When an elusive assassin needs to be hunted down, you can count on a deadly terrorist sporting a Hello Unicorn backpack to get the job done. Altered Carbon is a murder mystery that spins into a full-blown conspiracy leaving a trail of dead corpses from start to finish. While the story isn’t groundbreaking, the action and dystopian cyberpunk world of Bay City will leave viewers satisfied.
In the future, humanity has learned to cheat death. When a human turns one-year-old, a device that will house their consciousness is implanted at the base of the skull. These cortical stack devices can be removed and implanted in different human bodies called sleeves.
In this World, the terrorist Takeshi Kovacs (present Joel Kinnaman and past Will Yun Lee) is killed in a raid and his stack is sent to Alcatraz Prison. 250 years later a wealthy industrialist, Laurens Bancroft (James Purefoy), pulls some strings to get Kovacs stack implanted in a new body and released. His freedom comes at a price, Kovacs must find the person responsible for killing Bancroft’s old sleeve.
With an unlimited resource of funds, Kovacs sets up shop in an abandoned hotel staffed by an artificial intelligence named Poe (Chris Conner). His investigation will not be easy due to rule-bending police Lt. Kristin Ortega (Martha Higareda) tracking his every move. As the story unfolds, this single murder morphs into a governmental conspiracy and glimpses of Kovacs past reveals who the real terrorists are.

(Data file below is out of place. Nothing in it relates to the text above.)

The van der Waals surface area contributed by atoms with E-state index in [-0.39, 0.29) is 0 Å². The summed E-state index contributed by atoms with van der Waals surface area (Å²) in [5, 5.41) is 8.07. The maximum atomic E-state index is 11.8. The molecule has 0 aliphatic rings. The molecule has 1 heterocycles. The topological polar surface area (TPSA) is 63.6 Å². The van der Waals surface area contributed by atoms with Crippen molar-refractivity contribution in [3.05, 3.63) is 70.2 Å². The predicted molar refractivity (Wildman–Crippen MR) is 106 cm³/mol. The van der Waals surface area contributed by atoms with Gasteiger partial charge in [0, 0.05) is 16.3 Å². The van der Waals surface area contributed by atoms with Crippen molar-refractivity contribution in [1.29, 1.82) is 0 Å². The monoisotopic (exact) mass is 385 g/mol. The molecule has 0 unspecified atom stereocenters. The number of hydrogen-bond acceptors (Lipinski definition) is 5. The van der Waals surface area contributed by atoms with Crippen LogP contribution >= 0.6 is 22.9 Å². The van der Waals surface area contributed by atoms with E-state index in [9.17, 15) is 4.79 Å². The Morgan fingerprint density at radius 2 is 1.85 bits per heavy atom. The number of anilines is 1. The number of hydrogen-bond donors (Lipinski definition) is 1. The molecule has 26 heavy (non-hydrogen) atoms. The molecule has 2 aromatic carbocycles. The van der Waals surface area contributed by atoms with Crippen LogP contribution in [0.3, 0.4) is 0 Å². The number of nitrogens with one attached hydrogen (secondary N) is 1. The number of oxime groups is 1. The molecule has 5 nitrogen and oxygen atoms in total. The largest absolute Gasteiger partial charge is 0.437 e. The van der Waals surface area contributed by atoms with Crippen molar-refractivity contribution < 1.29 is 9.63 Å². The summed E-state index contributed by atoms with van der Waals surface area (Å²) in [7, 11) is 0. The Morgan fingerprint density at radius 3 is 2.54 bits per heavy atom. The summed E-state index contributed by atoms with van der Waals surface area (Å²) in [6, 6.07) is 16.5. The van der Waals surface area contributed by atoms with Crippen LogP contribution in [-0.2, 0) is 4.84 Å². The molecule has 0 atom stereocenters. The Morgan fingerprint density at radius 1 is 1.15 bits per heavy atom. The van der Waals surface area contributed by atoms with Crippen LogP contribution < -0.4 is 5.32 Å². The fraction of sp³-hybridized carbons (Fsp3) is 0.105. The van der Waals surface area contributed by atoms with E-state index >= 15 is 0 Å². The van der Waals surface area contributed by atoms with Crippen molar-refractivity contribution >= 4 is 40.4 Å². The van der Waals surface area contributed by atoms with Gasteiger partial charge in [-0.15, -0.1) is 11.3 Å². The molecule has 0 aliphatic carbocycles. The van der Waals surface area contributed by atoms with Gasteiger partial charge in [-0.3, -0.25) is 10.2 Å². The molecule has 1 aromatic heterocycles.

Kinnaman and Lee both bring a unique style to the character of Takeshi Kovacs. Lee plays the past version as an idealistic soldier assisting his comrades in their struggle. Kinnaman’s present version shows him more as a standoffish loner haunted by his past.
The hotel A.I. Poe will become a favorite for many. Modeled after the poet Edgar Allen Poe, he runs a mid-20th-century style hotel that has not seen a guest in ages. This shotgun wielding A.I. will not hesitate to gun down anyone who threatens his paying customers. He also has a human side which blossoms in later episodes after he helps and befriends a traumatized girl.
The action scenes are graphic and intense. Whether it’s a virtual reality torture facility full of body parts, a gory knife fight inside a moving elevator or fights in death arenas, there is plenty of violence throughout the 10-episode run.
Bay City has that classic cyberpunk feel with most scenes taking place during dark rainy nights. At ground level, the narrow litter covered streets have a claustrophobic look to them. Storefronts with flashing neon signs advertise their services beckoning customers inside.
Stretching high into the sky are massive buildings with flying cars zipping above the city streets. Traveling up past the lightning-filled clouds into the sunlight shows the tops of these towers where the elite of the city call home.
Altered Carbon‘s story does falter in a few places but will hold your attention to the end. The main characters are well written, but some others could have used more screen time. The action is brutal compared to many shows which can be a plus depending on your opinion.